Traditional Guamanian food, such as Chamorro red rice, offers new flavors to the diverse Seattle food scene. [Image: Wikimedia Commons / Janine from South Korea, United States, CC BY 2.0]

Increase of Pacific Island Cuisine Contributes to Culinary Diversity of Seattle Area

Asia

Ever since the 1962 World’s Fair, Seattle has been known as a food destination for those hoping to sample a variety of cuisine. Among its diverse culinary offerings are dishes from the Pacific Islands. Recently, three new taco trucks opened in the Seattle area, introducing flavors of Pacific Island cuisine in a creative fusion by blending the style of tacos with tastes from the islands of Guam, Samoa, and Fiji. A new restaurant, Remedium, opened at the end of 2020 and brings together cuisines from various Asia-Pacific locales such as the Hawaiian Islands, Philippines, Guam, and the coast of Vietnam. Highlighting the growing influence of cuisine from these regions, the owner noted that they “like to say we bring Pacific Island flavors to the Pacific Northwest.”

Pacific Islanders have a long history in the Seattle-Tacoma region. The first native Hawaiians came by boat to Puget Sound with Captain Vancouver in 1792. The first wave of Samoans arrived in Seattle at the end of World War II with the decommissioning of the US military base in the Samoan capital of Pago Pago. In the 1960s, the area also saw an increase of Southeast and South Asian immigrants—such as Koreans, Vietnamese, Thai, and Laotians.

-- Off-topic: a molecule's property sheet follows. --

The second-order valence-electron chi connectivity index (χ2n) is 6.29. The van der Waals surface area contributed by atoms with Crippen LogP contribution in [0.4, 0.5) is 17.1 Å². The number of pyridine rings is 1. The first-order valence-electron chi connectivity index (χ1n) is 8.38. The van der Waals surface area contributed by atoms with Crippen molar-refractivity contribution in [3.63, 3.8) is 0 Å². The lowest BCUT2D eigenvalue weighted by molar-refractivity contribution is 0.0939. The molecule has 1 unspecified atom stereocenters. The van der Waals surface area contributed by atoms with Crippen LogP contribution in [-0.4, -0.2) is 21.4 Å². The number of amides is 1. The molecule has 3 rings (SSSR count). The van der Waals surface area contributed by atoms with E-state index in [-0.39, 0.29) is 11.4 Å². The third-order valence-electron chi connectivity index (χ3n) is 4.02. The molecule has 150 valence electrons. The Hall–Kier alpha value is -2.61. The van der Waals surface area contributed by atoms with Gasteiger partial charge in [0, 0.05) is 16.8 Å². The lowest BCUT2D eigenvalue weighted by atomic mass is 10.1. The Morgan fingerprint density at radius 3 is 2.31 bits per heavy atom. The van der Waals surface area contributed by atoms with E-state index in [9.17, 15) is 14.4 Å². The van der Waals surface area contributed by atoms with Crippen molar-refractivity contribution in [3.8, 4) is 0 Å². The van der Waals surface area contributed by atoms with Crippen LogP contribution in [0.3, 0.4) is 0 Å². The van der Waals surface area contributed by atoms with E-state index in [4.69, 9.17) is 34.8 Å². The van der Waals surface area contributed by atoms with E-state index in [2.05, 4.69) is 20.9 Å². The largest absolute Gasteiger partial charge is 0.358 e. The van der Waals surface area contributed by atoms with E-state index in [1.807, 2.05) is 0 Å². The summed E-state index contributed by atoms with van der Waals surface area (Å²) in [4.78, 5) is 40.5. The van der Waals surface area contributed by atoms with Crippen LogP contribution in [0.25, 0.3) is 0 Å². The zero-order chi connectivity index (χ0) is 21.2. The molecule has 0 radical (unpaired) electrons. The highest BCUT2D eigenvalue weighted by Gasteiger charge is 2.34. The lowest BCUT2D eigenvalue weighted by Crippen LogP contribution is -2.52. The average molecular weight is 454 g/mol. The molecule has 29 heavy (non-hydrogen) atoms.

Within the past decade, the Native Hawaiian and Pacific Island (NHPI) population has continued to increase in the Seattle area. Since 2010, the total NHPI population has increased by 33.3%.

Increase in NHPI Populations in Seattle, 2010 - 2019

[schema_chart chart="horizontal-bar-chart" height="300" data="201" series="Percent Increase" axis="Population"]

Source: US Census Bureau, ACS 5-year estimates, Native Hawaiian and Pacific Islander alone or in any combination, Seattle Urban area

While the total number of Native Hawaiian’s has gone down (43% in 10 years), there has been a significant increase in the Samoan and Guamanian/Chamorro population, with 18.9% and 45.7% increases respectively. Outside of Native Hawaiians, these two groups represent the largest number of NHPI people in Seattle. As of 2019, the total NHPI population in Seattle was 61,365 people.

Total NHPI Populations in Seattle, 2010 - 2019

[schema_chart chart="line-chart" height="400" data="200" series="Native Hawaiian,Samoan,Tongan,Other Polynesian,Guamanian/ Chamorro,Marshallese,Other Micronesian,Fijian,Other Melanesian,Other Pacific Islander- Not Specified" axis="Year"]

Source: US Census Bureau, ACS 5-year estimates, Native Hawaiian and Pacific Islander alone or in any combination, Seattle Urban area


These populations have had an important impact on the cultural diversity of the area. According to a local non-profit, Visit Seattle, “Pacific Islanders and Filipinos helped create a complex multi-ethnic urban neighborhood now known as the International District . . . and a fusion of Pacific Rim cultures gives our region a unique flavor and aesthetic.”

Moreover, the visibility of the NHPI population continues to grow. In January of last year, Hawaiian native Sam Choy opened up his fifth brick and mortar store, “Poke to the Max,” in the Seattle-Tacoma International Airport, which serves up native Hawaiian fare. His business originally started out as a food truck in the area. Choy is part of a local restaurant group, Heigh Connects Food Group, whose members have a majority Southeast Asian and Pacific Island heritage. They were able to serve up Pacific Island and Asian cuisine in their community during the pandemic with a series of pop-up restaurants using food trucks. The owner, Heigh, says, "We understand this is a difficult time for many, we are hopeful we can bring a smile or two to the people in our community."